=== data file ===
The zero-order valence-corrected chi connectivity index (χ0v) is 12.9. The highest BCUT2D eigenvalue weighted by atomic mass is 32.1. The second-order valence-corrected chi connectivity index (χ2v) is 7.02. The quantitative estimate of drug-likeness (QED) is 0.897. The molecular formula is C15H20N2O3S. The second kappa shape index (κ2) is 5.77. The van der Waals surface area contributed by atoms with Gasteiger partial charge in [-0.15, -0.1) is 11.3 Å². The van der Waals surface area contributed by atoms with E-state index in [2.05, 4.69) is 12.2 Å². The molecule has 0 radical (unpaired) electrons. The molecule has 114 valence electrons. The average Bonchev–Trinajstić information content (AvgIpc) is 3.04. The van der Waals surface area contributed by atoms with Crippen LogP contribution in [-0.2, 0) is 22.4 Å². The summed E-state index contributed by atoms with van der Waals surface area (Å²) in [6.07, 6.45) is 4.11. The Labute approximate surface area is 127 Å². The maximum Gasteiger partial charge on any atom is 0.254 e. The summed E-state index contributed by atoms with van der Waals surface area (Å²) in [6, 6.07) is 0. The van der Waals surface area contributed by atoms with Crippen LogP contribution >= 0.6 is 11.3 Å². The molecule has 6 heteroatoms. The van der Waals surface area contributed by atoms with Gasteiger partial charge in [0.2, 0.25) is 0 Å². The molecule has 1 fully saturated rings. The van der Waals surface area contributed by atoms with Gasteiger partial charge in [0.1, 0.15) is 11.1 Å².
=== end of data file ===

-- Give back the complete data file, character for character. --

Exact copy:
The zero-order valence-corrected chi connectivity index (χ0v) is 12.9. The highest BCUT2D eigenvalue weighted by atomic mass is 32.1. The second-order valence-corrected chi connectivity index (χ2v) is 7.02. The quantitative estimate of drug-likeness (QED) is 0.897. The molecular formula is C15H20N2O3S. The second kappa shape index (κ2) is 5.77. The van der Waals surface area contributed by atoms with Gasteiger partial charge in [-0.15, -0.1) is 11.3 Å². The van der Waals surface area contributed by atoms with E-state index in [2.05, 4.69) is 12.2 Å². The molecule has 0 radical (unpaired) electrons. The molecule has 114 valence electrons. The average Bonchev–Trinajstić information content (AvgIpc) is 3.04. The van der Waals surface area contributed by atoms with Crippen LogP contribution in [-0.2, 0) is 22.4 Å². The summed E-state index contributed by atoms with van der Waals surface area (Å²) in [6.07, 6.45) is 4.11. The Labute approximate surface area is 127 Å². The maximum Gasteiger partial charge on any atom is 0.254 e. The summed E-state index contributed by atoms with van der Waals surface area (Å²) in [6, 6.07) is 0. The van der Waals surface area contributed by atoms with Crippen LogP contribution >= 0.6 is 11.3 Å². The molecule has 6 heteroatoms. The van der Waals surface area contributed by atoms with Gasteiger partial charge in [0.2, 0.25) is 0 Å². The molecule has 1 fully saturated rings. The van der Waals surface area contributed by atoms with Gasteiger partial charge in [0.1, 0.15) is 11.1 Å².